Yet still, I have to be careful not to start re-ingesting the crap I've been venting out (sorry for the image, but it's the only way to describe it accurately), which then just feeds the cycle.

The whole thing is a little like the Kobayashi Maru (watch Star Trek II or even the J.J. Abrams movie if you don't get the reference). Nothing really to do but keep going. That's the key: persistence.

Interestingly, our fearless leader Carrie Bailey recently mentioned Napoleon Hill's Think and Grow Rich. There's a chapter on "Persistence" that I read over and over again when I'm on my upswing. Check it out if you haven't, as well as the chapter called "The Mystery of Sex Transmutation", which I recently blogged about on my site and which is in keeping with Love Month.

Life vs Fiction

(Audible sigh). I guess I don't know how to end this mini rant. At one of my writer's guild meetings before Christmas, we had a deep conversation about if many writers become torn between creating interesting characters and becoming them. Hemingway is the chief archetype of this idea, but you look at the lives of most writers in the English language, and you see this Bohemian blend, contrasting stripes of tragedy, emotional instability, privilege and poverty, and almost always a touch of otherwordly inspiration: all traits that themselves are worthy of novels.

Yesterday, I saw The Words starring Dennis Quaid and Bradley Cooper, one of the finest and accurate (and devastating) movies made in recent years about the reality of becoming a career author. Near the end, someone says the following line: 'You have to choose between life and fiction. The two are very close, but almost never touch."

More than most, Love Month makes me highly self conscious, which hurts my ability to write about anything else other than my own life, one that isn't nearly as interesting or as relevant as Hemingway's, I'll admit (though it would make a fantastic comedy of errors, I'll admit, perhaps starring George Lopez as my older, wiser self).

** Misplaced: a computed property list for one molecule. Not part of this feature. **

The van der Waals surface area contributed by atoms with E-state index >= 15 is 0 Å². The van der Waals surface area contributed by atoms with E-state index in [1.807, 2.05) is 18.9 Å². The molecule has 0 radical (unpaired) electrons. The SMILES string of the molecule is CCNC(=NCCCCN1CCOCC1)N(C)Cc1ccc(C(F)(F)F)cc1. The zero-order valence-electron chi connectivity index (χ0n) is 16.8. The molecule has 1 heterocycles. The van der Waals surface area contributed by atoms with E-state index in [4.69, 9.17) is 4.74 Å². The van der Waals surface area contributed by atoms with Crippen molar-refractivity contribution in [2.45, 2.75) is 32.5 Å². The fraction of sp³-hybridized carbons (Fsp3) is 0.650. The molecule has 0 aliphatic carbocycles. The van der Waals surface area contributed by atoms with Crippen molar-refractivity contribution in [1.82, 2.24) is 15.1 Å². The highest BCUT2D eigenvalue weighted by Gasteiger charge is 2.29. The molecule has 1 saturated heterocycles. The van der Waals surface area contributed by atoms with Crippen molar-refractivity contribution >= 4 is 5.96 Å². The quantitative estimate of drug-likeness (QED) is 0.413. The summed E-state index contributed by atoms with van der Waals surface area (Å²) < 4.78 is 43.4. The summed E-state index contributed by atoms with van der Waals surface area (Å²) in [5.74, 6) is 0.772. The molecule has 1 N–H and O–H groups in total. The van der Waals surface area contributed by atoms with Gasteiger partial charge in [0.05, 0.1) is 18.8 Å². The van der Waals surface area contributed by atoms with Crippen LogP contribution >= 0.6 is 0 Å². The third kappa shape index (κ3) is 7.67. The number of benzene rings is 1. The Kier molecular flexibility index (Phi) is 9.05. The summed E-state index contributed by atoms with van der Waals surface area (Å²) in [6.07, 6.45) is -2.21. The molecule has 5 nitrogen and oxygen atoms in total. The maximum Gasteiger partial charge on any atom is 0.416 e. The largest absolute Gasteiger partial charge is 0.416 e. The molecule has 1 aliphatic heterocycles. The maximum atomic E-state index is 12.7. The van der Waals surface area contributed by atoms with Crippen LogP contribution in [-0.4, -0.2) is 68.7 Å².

As always, though, I have my vocation to get me through the winter, at times like these I can't help but think about the improvements I need to make in my life, especially in the romance department: putting myself out there again, taking down that ten foot wall around my heart or at least expediting the search for the girl with an eleven foot ladder cleverly concealed in her deceptively small purse. Or, possibly just dropping the pursuit altogether and seeing what else I can do to fulfil myself.

I'll be fine come the spring, honestly, but for now, I do what I was born to do, and write my present truth in fiction.

(This is the part where I'm supposed to refer back to the train metaphor I started with, but I'll leave my fellow Peevish citizens to do that...what do you guys think?  Try to make it end on a high note: this is admittedly a downer post).

1 comment:

  1. Jody - I think you meant it humorously, that you read the chapter on Persistence over and over again when you're on your upswing in Napoleon Hill's Think and Grow Rich. But I can't tell... I feel you in this post. I am hearing you and I agree that the idea that the entire month be dedicated to love is a bit absurd when you think about the fact that many marriages sadly end in divorce. Love is not an illusion, but sometimes it feels like fiction. I have no train metaphor other than to borrow from Watty Piper's The Little Engine that Could and remind you to keep going and never give up. Love yourself first... then let it come down on you like a grand piano. (For some reason, I think of Looney Toons when Valentine's Day is on the menu.)